As a result, diet is a fundamental aspect in the management of CKD patients, with dietary regimens being the most restrictive of all chronic diseases [11,12]. Dietary modifications aid in the prevention and treatment of PEW, electrolyte imbalances, and bone and mineral abnormalities. Modifications initiated in the early stages of CKD may slow the progression of disease while, in later stages, this may delay the need for renal replacement therapy [11,12,13]. In patients who received a kidney transplant, nutrition often improves, which is shown to be associated with improved QOL [14]. Malnutrition in this subset of patients increases the risk of infection, delayed wound-healing, and muscle weakness [15].
The aim of the study was to assess the nutritional status and quality of life in patients with CKD compared to patients after kidney transplantation. The secondary aim was to determine what factors influence nutritional status and QOL in this patient population.

2. Materials and Methods

2.1. Participants

This observational study was conducted at the University Clinical Hospital in Wroclaw, Poland between 2018 and 2019. Patients with stage III-IV CKD who were not dialysis-dependent, patients receiving HD for at least 6 months, and patients at least 6 months post-kidney transplantation were included in this study.
  • Participant Inclusion criteria:
    -
    Consent to participate in the study;
    -
    Age 45–75 years;
    -
    Have a diagnosis of chronic kidney disease;
    -
    Hemodialysis treatment for at least 6 months;
    -
    Kidney transplant (at least 6 months after the transplant).
  • Participant Exclusion criteria:
    -
    Transplant rejection within the last six months;
    -
    Unwilling to participate in the study.
  • Designated Patient Groups:
    • Group 1—39 pre-dialysis patients with stage III or IV CKD (mean age 58.56 ± 8.04);
    • Group 2—65 dialysis patients with stage V CKD (mean age 60.49 ± 7.57; mean dialysis time 110 months);
    • Group 3—63 kidney transplant patients (mean age 62.06 ± 6.98; mean 118 months after transplantation).
      The study was conducted in accordance with the Helsinki Declaration and under the ethical and legal supervision of the Bioethics Committee of the Wroclaw University of Health and Sport Sciences, Poland (reference no 26/2017). All participants were informed of the purpose and methods of the study and the ability to withdraw at any time. Patient consent was obtained prior to enrolling in the study.

2.2. Measurements Tools

2.2.1. The Kidney Disease Quality of Life Short Form (KDQoL-SFTM)

This questionnaire is used to assess the QOL of patients with kidney disease, including those undergoing renal replacement therapy. It contains twenty-four questions covering a wide range of domains of human functioning in daily, occupational and social life. It is a self-report measure, resulting from a subjective perception of one’s health, functionality, and their QOL as directly related to having kidney disease. Hemodialysis patients additionally rate their satisfaction with the care they receive for HD procedures [16]. Each answer in the questionnaire is assigned a specific number of points. The scoring of answers in the KDQoL-SFTM questionnaire is carried out using a scale from 0 to 100 points. The higher the value, the higher the QOL, and the lower the value, the worse the QOL [17].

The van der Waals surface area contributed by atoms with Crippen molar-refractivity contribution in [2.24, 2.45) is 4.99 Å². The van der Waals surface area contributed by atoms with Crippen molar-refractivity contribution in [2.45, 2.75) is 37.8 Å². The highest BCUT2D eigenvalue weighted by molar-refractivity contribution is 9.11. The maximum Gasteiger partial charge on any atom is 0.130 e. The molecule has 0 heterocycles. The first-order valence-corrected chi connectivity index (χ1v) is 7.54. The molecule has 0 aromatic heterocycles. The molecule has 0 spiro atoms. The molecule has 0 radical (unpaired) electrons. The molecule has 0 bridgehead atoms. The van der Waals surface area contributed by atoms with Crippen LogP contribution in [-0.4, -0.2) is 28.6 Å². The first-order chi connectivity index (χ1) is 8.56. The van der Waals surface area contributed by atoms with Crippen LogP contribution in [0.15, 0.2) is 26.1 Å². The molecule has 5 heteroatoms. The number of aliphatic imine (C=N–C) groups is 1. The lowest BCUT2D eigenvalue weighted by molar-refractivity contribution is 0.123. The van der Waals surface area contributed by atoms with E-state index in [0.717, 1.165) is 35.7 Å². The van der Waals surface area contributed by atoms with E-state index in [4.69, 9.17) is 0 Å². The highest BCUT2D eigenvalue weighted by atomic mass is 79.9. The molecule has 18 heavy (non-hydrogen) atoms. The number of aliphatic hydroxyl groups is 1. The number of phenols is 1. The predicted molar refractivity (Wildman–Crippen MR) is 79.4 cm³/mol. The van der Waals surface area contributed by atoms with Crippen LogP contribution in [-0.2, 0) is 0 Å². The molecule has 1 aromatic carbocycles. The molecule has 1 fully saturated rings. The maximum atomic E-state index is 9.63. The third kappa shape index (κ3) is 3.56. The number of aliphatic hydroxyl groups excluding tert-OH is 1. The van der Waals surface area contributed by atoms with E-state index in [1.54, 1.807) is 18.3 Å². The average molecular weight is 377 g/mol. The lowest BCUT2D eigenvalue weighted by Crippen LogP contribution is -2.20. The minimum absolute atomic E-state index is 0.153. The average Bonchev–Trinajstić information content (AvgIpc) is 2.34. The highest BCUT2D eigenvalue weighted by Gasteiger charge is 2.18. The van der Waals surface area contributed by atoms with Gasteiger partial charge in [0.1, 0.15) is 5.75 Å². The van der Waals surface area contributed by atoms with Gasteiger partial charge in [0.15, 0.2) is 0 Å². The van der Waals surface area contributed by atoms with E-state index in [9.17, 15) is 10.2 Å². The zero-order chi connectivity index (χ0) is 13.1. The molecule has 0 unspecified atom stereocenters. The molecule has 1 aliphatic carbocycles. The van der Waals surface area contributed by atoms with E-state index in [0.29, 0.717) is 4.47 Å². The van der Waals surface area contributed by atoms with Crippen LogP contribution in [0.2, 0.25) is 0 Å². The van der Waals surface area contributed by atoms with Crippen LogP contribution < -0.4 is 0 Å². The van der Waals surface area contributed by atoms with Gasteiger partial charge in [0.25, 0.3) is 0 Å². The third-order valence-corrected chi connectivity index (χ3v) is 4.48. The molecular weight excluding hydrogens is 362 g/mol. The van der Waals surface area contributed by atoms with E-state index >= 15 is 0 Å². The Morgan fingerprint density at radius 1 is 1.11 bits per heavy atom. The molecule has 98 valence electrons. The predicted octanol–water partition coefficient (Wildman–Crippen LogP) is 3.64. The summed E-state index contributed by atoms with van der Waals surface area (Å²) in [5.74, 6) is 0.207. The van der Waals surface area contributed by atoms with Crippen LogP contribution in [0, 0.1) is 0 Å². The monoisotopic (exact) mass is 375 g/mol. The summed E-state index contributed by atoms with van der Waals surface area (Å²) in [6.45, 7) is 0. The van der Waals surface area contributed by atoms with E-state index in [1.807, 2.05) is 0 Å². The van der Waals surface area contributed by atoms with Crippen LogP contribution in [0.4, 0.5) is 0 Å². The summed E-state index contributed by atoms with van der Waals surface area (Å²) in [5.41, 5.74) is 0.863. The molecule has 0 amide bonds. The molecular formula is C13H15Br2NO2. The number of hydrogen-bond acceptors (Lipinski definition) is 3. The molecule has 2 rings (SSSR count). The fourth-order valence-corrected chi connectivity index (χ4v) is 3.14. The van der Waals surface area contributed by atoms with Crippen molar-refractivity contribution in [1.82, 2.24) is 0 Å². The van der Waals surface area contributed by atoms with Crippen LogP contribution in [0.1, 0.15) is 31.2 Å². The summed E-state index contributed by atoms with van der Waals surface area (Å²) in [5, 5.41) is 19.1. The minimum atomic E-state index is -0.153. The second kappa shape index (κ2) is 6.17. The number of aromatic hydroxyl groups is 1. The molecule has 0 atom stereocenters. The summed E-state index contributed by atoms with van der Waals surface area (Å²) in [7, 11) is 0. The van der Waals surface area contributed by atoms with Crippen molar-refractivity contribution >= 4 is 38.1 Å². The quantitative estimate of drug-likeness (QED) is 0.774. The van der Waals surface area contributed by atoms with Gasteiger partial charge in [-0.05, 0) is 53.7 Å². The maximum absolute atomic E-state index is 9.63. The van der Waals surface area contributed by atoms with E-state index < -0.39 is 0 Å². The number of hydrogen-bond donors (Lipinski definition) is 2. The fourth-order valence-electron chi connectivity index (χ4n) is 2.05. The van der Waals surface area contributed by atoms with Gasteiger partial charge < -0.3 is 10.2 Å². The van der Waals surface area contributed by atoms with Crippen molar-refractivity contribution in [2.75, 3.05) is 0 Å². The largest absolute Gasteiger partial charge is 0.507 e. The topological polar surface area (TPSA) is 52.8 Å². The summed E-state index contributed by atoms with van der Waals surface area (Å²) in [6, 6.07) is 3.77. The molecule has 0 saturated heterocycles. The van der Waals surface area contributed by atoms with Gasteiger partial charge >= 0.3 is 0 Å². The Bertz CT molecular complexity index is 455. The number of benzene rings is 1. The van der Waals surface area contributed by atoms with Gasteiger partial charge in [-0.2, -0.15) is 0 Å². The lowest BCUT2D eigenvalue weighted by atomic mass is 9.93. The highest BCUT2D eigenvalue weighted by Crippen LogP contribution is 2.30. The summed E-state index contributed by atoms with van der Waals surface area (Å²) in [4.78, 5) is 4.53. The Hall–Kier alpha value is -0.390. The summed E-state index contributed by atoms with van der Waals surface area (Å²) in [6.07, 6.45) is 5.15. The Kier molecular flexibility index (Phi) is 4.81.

The kidney disease summary component (KDSC) includes symptom/problem list, effects of kidney disease, burden of kidney disease, work status, cognitive function, quality of social interaction, sexual function, sleep, social support, dialysis staff encouragement, and patient satisfaction. The physical component summary (PCS) and the mental component summary (MCS) scores from the SF-36 questionnaire include physical functioning, role-physical, pain, general health, emotional well-being, role-emotional, social function, and energy/fatigue.

2.2.2. Mini Nutritional Assessment Questionnaire (MNA)

The MNA is a validated screening tool, which was originally developed to assess the nutritional status of elderly patients. This scale consists of an abbreviated six-item screening version (MNA-SF) and a full eighteen-item scale (MNA-LF).
The full form consists of 18 questions to assess 4 different aspects: anthropometric assessment (BMI, arm and calf circumferences, weight loss), general assessment (lifestyle, medications taken, mobility, presence of symptoms of depression or dementia), nutritional assessment (number of meals, amount of protein intake, amount of fluid intake, nutritional autonomy) and subjective patient assessment (self-assessment of nutritional status, self-assessment of health compared to peers).
The maximum total score is 30 points, with established cutoff values determining the risk of malnutrition, as seen below: